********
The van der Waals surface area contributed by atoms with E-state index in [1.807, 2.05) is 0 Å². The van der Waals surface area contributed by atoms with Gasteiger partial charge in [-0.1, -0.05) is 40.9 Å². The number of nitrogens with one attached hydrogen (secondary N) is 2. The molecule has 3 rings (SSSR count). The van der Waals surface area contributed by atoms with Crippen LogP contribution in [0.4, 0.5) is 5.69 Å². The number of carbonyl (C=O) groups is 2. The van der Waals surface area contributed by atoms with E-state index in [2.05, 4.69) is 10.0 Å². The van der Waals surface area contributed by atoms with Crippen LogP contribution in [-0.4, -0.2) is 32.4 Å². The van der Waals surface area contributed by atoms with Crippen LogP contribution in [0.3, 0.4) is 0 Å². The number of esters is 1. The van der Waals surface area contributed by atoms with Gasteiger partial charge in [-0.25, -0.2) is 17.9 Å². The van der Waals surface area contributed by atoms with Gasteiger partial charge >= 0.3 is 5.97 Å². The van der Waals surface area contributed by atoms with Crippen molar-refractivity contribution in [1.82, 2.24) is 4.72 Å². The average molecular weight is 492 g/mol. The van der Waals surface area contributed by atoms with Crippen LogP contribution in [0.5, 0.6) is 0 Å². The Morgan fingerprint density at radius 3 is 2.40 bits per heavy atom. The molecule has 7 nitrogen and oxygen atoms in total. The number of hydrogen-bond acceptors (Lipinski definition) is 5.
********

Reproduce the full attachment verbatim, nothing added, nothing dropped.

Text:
The van der Waals surface area contributed by atoms with E-state index in [1.807, 2.05) is 0 Å². The van der Waals surface area contributed by atoms with Gasteiger partial charge in [-0.1, -0.05) is 40.9 Å². The number of nitrogens with one attached hydrogen (secondary N) is 2. The molecule has 3 rings (SSSR count). The van der Waals surface area contributed by atoms with Crippen LogP contribution in [0.4, 0.5) is 5.69 Å². The number of carbonyl (C=O) groups is 2. The van der Waals surface area contributed by atoms with E-state index in [2.05, 4.69) is 10.0 Å². The van der Waals surface area contributed by atoms with Crippen LogP contribution in [-0.4, -0.2) is 32.4 Å². The van der Waals surface area contributed by atoms with Crippen LogP contribution in [0.3, 0.4) is 0 Å². The number of esters is 1. The van der Waals surface area contributed by atoms with Gasteiger partial charge in [-0.25, -0.2) is 17.9 Å². The van der Waals surface area contributed by atoms with Gasteiger partial charge >= 0.3 is 5.97 Å². The van der Waals surface area contributed by atoms with Crippen molar-refractivity contribution in [1.82, 2.24) is 4.72 Å². The average molecular weight is 492 g/mol. The van der Waals surface area contributed by atoms with Crippen LogP contribution in [0.5, 0.6) is 0 Å². The Morgan fingerprint density at radius 3 is 2.40 bits per heavy atom. The molecule has 7 nitrogen and oxygen atoms in total. The number of hydrogen-bond acceptors (Lipinski definition) is 5.